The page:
European governments are exploring speeding the start of a permanent rescue fund for their cash- strapped economies amid fresh signs they may bolster efforts to halt the worsening sovereign debt crisis.
Senior finance officials will examine next week the cost advantages of setting up the fund, known as the European Stability Mechanism, a year earlier than its currently planned July 2013 start, according to a document prepared for the meetings and obtained by Bloomberg News.
As Greece’s prospects darken and the 18-month debt crisis threatens to tip Europe and the global economy back into recession, the euro area’s managers are stepping up efforts to identify measures that can stop it from spreading. Their strategy to date has been criticized at the annual meetings of the International Monetary Fund and World Bank, which continue today in Washington.
“Patience is running out in the international community,” U.K. Chancellor of the Exchequer George Osborne told reporters yesterday.
That pressure increased after concerns that a Greek default may be inevitable helped push global stocks into their first bear market in two years. Economists at Citigroup Inc. said yesterday they now expect Greece to begin restructuring its debt as soon as December, while those at JPMorgan Chase & Co. said the euro area will start shrinking in the fourth quarter.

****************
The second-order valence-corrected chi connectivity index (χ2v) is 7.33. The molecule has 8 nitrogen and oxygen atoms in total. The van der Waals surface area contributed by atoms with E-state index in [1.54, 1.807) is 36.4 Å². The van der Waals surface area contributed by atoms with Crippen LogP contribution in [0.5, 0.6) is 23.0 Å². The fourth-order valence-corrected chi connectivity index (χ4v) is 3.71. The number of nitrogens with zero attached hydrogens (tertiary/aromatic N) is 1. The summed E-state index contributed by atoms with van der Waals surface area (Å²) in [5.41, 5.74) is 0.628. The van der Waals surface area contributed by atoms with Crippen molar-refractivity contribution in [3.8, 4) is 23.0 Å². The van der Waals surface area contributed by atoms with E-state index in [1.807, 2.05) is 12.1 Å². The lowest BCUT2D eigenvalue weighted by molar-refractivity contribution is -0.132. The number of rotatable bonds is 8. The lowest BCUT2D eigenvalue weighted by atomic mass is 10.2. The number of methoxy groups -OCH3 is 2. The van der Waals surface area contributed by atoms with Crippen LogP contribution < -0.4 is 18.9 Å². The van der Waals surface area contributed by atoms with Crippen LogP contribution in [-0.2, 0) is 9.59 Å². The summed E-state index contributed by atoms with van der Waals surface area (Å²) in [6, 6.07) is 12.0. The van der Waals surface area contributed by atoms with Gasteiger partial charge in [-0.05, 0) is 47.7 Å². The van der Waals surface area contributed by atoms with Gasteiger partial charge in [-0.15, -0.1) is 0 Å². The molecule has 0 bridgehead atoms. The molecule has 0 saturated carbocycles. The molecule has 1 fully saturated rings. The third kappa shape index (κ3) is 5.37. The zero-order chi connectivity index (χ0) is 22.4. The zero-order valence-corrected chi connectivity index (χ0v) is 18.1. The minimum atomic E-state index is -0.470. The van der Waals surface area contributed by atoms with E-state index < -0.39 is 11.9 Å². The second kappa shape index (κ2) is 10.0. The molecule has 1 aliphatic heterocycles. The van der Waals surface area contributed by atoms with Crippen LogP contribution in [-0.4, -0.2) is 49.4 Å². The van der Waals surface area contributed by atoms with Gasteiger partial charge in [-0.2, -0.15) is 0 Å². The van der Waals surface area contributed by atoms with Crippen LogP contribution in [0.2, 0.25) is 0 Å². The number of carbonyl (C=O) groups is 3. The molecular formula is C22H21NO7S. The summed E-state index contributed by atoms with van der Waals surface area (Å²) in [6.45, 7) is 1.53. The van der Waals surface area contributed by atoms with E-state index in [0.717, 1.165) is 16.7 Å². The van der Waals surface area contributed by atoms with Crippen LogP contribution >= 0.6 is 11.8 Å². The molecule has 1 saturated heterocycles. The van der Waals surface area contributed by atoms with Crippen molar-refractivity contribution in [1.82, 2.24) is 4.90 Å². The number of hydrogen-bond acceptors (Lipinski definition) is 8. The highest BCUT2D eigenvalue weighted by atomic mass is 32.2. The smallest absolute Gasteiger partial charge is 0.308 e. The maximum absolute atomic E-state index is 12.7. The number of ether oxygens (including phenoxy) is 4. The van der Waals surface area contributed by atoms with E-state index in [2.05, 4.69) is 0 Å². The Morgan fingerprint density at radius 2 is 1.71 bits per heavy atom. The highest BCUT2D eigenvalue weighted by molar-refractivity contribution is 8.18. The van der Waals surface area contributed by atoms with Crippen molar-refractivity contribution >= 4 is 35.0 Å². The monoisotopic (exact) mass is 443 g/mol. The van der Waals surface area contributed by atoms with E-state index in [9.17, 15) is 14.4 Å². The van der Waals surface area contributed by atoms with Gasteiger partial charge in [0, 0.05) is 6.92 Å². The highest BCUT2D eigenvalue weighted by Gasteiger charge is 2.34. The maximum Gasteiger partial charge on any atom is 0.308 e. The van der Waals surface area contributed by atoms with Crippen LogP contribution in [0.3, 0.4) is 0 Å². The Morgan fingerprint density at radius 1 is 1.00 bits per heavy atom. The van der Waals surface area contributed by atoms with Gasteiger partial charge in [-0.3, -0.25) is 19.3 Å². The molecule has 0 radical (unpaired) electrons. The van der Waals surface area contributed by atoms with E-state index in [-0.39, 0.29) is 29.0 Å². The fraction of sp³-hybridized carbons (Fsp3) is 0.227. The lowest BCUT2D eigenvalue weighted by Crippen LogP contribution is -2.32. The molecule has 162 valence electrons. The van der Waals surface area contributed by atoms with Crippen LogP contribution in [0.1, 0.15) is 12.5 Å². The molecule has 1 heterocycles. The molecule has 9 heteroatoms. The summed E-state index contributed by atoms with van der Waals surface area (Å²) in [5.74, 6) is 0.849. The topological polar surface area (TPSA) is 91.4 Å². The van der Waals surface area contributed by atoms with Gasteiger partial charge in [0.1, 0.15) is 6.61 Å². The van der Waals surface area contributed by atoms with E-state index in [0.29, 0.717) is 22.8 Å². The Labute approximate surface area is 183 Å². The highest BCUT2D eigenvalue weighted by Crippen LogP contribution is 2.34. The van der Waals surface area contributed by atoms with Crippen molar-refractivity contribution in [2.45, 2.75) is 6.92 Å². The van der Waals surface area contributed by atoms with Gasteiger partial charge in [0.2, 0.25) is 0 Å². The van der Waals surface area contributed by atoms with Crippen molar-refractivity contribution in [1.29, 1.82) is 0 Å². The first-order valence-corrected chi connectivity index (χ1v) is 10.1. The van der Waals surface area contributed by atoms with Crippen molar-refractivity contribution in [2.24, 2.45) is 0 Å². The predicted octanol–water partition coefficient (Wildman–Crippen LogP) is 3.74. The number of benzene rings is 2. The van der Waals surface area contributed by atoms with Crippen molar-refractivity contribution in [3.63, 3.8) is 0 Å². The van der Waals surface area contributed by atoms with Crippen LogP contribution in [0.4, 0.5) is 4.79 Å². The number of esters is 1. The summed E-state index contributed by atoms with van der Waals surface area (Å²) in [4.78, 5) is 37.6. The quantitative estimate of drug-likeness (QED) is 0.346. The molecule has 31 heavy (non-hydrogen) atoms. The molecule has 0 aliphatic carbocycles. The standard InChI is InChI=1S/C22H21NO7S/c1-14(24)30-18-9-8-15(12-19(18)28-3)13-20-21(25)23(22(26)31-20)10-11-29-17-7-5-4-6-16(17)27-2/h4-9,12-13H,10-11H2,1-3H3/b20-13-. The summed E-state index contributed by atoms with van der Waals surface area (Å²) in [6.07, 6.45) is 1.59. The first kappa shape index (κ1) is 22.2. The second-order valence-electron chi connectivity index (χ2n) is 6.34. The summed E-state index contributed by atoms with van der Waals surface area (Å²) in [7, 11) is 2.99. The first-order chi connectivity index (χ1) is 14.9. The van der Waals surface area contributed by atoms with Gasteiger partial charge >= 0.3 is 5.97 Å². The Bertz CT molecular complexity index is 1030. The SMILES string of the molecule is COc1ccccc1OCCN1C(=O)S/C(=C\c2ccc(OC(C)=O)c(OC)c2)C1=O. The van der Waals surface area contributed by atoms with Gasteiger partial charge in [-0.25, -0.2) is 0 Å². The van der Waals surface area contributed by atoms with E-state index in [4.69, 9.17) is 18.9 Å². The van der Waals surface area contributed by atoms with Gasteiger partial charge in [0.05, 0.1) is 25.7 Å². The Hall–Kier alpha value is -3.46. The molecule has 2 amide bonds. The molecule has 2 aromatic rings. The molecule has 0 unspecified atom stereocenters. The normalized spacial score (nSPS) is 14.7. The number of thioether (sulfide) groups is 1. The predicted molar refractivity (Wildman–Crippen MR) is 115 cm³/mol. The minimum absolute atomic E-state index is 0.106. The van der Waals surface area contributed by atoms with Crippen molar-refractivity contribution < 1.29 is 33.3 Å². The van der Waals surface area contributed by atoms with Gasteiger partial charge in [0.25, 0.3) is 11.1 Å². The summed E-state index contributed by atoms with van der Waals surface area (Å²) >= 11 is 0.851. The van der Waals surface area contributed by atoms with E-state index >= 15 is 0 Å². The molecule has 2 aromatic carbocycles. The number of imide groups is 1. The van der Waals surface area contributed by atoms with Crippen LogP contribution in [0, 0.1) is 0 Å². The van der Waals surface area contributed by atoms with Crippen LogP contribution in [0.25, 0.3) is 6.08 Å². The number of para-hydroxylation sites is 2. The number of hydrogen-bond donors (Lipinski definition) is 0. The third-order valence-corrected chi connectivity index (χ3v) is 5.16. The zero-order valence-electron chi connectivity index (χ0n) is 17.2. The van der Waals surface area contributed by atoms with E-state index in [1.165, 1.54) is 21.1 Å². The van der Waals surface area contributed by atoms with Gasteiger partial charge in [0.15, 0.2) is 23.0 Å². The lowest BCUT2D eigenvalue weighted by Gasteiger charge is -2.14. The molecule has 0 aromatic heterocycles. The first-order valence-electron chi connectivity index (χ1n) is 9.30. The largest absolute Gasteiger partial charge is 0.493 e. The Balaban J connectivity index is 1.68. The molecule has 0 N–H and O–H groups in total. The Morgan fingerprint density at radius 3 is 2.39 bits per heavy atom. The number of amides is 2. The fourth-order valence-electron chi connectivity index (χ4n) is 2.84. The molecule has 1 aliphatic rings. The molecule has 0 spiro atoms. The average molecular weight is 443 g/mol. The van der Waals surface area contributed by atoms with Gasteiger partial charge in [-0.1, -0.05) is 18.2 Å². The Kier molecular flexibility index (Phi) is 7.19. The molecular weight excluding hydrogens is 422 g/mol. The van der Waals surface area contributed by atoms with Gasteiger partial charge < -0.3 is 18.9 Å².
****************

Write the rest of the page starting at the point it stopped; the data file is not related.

U.S. stocks advanced yesterday, trimming the biggest weekly decline since October 2008 for the Dow Jones Industrial Average, amid speculation that policy makers will act to prevent the crisis from spiraling. Yields on 2-year Greek government notes nevertheless rose to 70 percent.
Drawing on paid-in capital, the ESM will have a 500 billion-euro ($677 billion) war chest that could help shield countries like Italy. It also includes provisions for sharing costs with bondholders for countries with “unsustainable” debt.
Faster ESM enactment would yield a “more effective financing structure” that cuts the extra debt of donor countries by 38.5 billion euros, saving Germany alone 11.5 billion euros, the paper said. “This gain is to be considered as a minimum,” it said.
Asked by Bloomberg Television about bringing forward the ESM’s start date, European Union Economic and Monetary Affairs Commissioner Olli Rehn said the focus for now is on upgrading the temporary fund, the 440 billion-euro European Financial Stability Facility.
Public debate increased this week over how to allow the EFSF to buy bonds in markets and aid banks once it is revamped about mid-October. European lawmakers may face opposition from taxpayers balking at handing over even more cash to the facility.
An alternative option, inspired by the U.S. response to the 2008 financial crisis, is for the EFSF to leverage is resources to add to its firepower, according to Rehn and French Finance Minister Francois Baroin.
While U.S. Treasury Secretary Timothy Geithner pitched that idea at a Sept. 16 meeting with euro-area finance chiefs in Poland, it met initial resistance from Germany, Europe’s dominant economy.
Like a Bank
One route, proposed by economists Daniel Gros and Thomas Mayer, is for the EFSF to operate like a bank and borrow from the European Central Bank, using the bonds it purchases as collateral. Other suggestions are for the EFSF to guarantee ECB bond purchases or help the central bank make loans to investors who buy stressed-country debt with the facility absorbing initial losses.